A. Pete, I'm not sure of Kraft's mindset in terms of how he views the Mankins situation from a future perspective. On the whole, I'm having a challenging time understanding why it would be so hard to consummate a deal, other than waiting for the new collective bargaining agreement. Mankins is a top player at his position. I think he's earned a top contract. The Patriots could franchise him at $10 million for one season, but that defeats the purpose of what should be the goal for both sides -- a long-term contract extension. Why not just draw up a Jahri Evans-type contract, which would have $26 million within the first three years, and extend the deal for six years? That seems to make sense if the Patriots were thinking about assigning him the franchise tag.

Q. Hey Mike, what are the chances Logan Mankins stays in New England next year? Can Robert Kraft get over his ego and give Mankins the money he wants (and deserves)? And does Mankins' future as a Patriot decide whether or not the Pats take a premier offensive lineman like Wisconsin's Gabe Carimi in the first round? -- John (Knoxville, Tenn.)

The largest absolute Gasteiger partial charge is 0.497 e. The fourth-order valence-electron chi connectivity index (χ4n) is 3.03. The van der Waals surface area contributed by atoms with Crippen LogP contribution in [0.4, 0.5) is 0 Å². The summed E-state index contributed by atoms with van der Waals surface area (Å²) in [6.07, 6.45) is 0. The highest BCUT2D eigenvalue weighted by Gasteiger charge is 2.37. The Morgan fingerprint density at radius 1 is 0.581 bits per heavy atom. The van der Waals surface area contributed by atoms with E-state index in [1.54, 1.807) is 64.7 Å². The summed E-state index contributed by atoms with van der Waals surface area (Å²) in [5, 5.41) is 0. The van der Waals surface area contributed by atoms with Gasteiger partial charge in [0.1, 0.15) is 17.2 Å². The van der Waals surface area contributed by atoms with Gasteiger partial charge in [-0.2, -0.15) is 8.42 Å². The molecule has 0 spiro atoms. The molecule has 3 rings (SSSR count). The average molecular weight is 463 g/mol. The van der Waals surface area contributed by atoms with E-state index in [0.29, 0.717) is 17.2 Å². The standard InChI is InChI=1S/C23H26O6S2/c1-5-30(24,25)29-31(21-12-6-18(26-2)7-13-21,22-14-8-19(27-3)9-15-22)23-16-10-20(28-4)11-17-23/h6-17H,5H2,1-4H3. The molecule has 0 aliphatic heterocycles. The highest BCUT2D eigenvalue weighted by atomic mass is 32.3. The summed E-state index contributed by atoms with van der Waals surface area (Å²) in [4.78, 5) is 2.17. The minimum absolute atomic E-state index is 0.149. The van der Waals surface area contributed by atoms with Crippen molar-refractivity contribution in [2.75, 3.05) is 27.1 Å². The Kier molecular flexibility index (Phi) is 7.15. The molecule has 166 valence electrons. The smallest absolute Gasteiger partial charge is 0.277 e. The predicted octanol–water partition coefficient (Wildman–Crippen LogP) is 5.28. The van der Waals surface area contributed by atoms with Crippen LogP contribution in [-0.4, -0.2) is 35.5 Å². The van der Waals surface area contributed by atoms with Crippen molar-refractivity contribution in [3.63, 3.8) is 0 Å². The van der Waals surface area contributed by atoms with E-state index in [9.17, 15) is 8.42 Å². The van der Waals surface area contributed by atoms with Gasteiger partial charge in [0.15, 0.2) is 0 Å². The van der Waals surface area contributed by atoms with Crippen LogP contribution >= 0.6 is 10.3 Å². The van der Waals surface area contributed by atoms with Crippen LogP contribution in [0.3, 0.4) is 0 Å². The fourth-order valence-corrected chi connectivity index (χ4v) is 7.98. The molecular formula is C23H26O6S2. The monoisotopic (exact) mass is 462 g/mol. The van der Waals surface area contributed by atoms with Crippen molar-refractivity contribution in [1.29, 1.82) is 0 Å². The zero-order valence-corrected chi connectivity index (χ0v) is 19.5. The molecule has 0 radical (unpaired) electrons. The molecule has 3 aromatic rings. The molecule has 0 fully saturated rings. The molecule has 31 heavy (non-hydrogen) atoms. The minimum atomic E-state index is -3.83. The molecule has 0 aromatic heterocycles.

A. John, I don't think the Patriots are going to let Mankins go away without getting something for him. So at the least, I would expect the franchise tag for Mankins. Under that scenario it's possible that Mankins could wait until the last moment to sign his tender, which would mean he wouldn't be showing up until halfway through the season again. So I think the Patriots will have that in mind and would draft an interior offensive lineman regardless.

Q. If the Patriots place the franchise tag on Logan Mankins, does he just hold out again? And will they consider this in making the decision to place the tag on him? He's already said it wouldn't make him too happy, so I really question whether they should go that route, if it's only going to be for half a season again. -- I. Helper

A. At first, I thought it would be a given that Mankins would hold out again if he was assigned the franchise tag, similar to his approach this past season when he didn't sign his restricted free-agent tender. But with the tag projected to be around $10 million, I wonder if that might change his mindset. I think the Patriots will be looking at it as protecting their asset, and they won't allow the possibility that Mankins reports late affect their decision-making process.

Q. Hey Mike, what are your thoughts about the Patriots using their 17th overall pick on Ryan Kerrigan of Purdue? He's a great pass rusher and I think he could play a solid DE or even OLB for the Pats. If he's still on the board, should they take him? -- George (Oxford, Mass.)